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Women and the Holocaust

Vladka Meed

Language: English

Jewish Survivor

Vladka was involved in the illegal youth organization, Zukunft, which helped to clandestinely provide literature, music and education in the Warsaw ghetto. Their contributions lifted the spirits of the ghetto inhabitants and encouraged them to believe that their current situation would eventually pass.

Gender: Female
DOB: 1/1/1922
City of birth: Warsaw
Country of birth: Poland
Ghettos: Warsaw (Poland)
Went into hiding: Yes
Other exp: displaced persons camps, identity concealment

 

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  • Vladka Meed

    Language: English

    Jewish Survivor

    Vladka was involved in the illegal youth organization, Zukunft, which helped to clandestinely provide literature, music and education in the Warsaw ghetto. Their contributions lifted the spirits of the ghetto inhabitants and encouraged them to believe that their current situation would eventually pass.

    Gender: Female
    DOB: 1/1/1922
    City of birth: Warsaw
    Country of birth: Poland
    Ghettos: Warsaw (Poland)
    Went into hiding: Yes
    Other exp: displaced persons camps, identity concealment

     

  • Julia Lentini

    Language: English

    Roma-Sinti Survivor

    Julia describes how her family’s lack of awareness of war events led to their incarceration at Auschwitz II-Birkenau.

    Gender: Female
    DOB: 4/15/1926
    City of birth: Eisern
    Country of birth: GermanyCamps: Schlieben (Germany), Auschwitz II-Birkenau (Poland)

  • Anita Lasker-Wallfisch

    Language: English

    Jewish Survivor

    Anita was selected to become a member of the women’s camp orchestra as a cellist. Despite being out of practice, she felt no danger in auditioning for this role since they desperately needed a cellist. Playing in the orchestra kept her safe during the war.

    DOB: 1/1/1925
    City of birth: Breslau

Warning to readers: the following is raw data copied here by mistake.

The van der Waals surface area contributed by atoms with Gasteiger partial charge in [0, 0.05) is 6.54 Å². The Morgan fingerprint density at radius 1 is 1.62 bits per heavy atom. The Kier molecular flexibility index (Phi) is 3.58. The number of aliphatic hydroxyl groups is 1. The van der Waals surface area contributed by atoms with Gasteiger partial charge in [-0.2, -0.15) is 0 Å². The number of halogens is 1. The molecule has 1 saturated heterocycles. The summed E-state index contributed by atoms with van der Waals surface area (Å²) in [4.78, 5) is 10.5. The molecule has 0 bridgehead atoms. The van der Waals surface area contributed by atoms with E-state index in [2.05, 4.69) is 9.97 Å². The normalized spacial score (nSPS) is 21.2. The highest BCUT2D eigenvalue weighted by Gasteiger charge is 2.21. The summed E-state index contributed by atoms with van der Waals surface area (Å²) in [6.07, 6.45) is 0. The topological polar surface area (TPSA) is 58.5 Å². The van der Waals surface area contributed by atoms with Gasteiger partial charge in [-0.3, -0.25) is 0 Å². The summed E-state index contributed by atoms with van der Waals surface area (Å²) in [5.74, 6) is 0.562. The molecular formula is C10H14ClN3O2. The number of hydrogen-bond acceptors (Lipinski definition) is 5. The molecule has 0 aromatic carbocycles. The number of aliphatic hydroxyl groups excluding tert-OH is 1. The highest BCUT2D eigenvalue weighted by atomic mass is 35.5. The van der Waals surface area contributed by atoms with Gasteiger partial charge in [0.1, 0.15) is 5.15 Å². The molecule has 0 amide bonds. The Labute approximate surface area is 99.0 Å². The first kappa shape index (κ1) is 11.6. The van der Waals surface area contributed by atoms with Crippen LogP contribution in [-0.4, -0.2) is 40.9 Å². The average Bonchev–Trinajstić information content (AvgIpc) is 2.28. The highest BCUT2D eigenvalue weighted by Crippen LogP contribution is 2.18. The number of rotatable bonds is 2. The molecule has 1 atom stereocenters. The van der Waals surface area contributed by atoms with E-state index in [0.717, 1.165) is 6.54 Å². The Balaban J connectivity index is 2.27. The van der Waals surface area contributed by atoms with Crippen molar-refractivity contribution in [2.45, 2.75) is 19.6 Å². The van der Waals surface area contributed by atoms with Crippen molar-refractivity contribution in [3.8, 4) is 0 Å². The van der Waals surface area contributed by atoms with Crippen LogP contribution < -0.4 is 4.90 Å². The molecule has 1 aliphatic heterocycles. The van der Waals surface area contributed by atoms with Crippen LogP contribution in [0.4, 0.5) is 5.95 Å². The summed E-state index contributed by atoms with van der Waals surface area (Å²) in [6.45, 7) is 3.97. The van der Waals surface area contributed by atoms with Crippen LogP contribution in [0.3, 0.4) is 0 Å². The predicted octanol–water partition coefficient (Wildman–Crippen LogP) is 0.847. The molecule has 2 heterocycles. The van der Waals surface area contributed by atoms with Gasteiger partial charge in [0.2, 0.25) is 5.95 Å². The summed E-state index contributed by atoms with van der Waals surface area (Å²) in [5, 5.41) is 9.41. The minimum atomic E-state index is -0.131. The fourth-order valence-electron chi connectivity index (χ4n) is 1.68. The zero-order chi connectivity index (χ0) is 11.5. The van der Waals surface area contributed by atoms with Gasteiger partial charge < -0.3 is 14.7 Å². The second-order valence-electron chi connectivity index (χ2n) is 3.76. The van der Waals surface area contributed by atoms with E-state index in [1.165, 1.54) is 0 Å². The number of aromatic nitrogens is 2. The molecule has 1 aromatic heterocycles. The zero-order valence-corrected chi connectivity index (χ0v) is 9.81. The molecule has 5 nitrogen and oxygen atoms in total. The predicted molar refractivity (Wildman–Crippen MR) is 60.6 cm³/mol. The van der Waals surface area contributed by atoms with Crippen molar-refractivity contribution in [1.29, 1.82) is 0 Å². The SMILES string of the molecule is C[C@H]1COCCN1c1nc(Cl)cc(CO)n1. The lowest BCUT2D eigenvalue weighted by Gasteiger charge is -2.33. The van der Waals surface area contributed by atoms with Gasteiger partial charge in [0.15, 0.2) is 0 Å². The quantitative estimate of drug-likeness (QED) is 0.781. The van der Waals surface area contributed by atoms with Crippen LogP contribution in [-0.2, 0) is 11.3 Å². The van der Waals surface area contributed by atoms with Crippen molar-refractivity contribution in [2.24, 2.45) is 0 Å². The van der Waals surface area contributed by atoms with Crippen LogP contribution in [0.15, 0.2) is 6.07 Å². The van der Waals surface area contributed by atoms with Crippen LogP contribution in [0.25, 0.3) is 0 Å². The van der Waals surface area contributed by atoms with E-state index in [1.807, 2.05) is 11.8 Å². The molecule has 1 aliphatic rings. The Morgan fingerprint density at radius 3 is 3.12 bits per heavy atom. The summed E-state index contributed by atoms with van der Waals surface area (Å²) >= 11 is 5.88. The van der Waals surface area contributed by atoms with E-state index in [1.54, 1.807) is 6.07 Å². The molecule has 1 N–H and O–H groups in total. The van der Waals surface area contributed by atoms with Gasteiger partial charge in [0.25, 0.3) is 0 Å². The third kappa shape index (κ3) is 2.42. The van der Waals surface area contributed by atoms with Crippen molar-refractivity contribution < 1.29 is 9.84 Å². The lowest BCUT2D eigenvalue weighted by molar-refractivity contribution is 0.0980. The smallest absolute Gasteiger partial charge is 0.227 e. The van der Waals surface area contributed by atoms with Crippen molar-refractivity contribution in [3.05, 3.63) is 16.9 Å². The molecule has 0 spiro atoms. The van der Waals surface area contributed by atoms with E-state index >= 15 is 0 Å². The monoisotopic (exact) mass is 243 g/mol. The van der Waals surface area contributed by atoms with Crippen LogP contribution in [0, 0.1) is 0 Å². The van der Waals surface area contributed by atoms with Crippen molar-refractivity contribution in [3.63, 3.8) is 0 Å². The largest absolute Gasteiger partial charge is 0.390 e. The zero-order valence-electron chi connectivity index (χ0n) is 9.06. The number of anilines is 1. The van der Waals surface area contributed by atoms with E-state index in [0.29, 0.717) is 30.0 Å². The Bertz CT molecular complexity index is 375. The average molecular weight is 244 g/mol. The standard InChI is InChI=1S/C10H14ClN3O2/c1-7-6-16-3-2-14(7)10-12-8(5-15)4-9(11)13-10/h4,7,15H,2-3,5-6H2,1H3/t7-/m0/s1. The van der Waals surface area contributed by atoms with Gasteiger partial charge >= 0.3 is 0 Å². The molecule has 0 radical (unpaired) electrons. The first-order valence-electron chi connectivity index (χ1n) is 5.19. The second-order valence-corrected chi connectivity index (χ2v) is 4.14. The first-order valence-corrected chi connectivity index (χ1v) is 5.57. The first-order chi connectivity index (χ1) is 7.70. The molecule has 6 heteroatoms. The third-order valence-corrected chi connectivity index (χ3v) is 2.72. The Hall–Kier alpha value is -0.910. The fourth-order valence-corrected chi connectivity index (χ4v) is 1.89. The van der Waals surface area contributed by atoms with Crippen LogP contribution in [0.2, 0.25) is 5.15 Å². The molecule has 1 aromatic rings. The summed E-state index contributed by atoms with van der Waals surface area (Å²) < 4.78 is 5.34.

Country of birth: Germany
    Camps: Bergen-Belsen (Germany)
    Other exp: prisons, identity concealment

     

  • Agnes Kun

    Language: English

    Jewish Survivor

    Agnes describes her experience working in the camp hospital at Auschwitz II-Birkenau and her good fortune for her work assignment as a medical assistant. She attributes her survival to her cousin, a prisoner doctor, for giving her this opportunity.

    DOB: 5/3/1926
    City of birth: Satu Mare
    Country of birth: Romania
    Ghettos: Satu Mare (Romania)
    Camps: Salzwedel (Germany), Auschwitz (Poland), Braunschweig (Germany)

     

  • Anna Heilman

    Language: English

    Anna helped to smuggle gunpowder collected from the factory where her sister worked to Sonderkommando prisoners at a crematorium in Auschwitz II-Birkenau. The Sonderkommando led a revolt that destroyed the crematorium, and almost all of them were killed along with Anna’s sister and three other female prisoners who helped to organize the uprising.

    DOB: 12/1/1928
    City of birth: Warsaw
    Country of birth: Poland
    Ghettos: Warsaw (Poland)
    Camps: Neustadt-Glewe (Germany), Auschwitz I (Poland), Ravensbrück (Germany), Majdanek (Poland), Auschwitz II-Birkenau (Poland)
    Other exp: Warsaw Ghetto Uprising, (April 19-May 16, 1943), Sonderkommando Uprising, (Auschwitz II-Birkenau, October 7,1944)

     

  • Esther Bem

    Language: English

    Jewish Survivor

    Esther points out the people who, even in those difficult war years, inspired great acts of altruism. She recognizes the courage and compassion of those who offered help to victims of the Holocaust.

    DOB: 6/23/1930
    City of birth: Osijek
    Country of birth: Yugoslavia
    Went into hiding: Yes
    Other exp: identity concealment

     

  • "Concentration Camps" or "Labor Camps" were facilities in which people were incarcerated on the basis of their political and/or religious beliefs or ethnicity, usually without regard to due process.

  • This theme focuses on how the Nazis forced large numbers of Jews into restricted housing areas, often enforced with walls, fences, and/or guard towers. Movement in and out of the ghettos was strictly controlled and violation was punishable by death.

  • These testimony segments focus on physical concealment (as an individual or part of a family) to avoid ghettoization, incarceration, deporation, or other forms of persecution

  • These testimony segments focus on descriptions of home life, family events, religious observances, and education before the occurrence of genocide.

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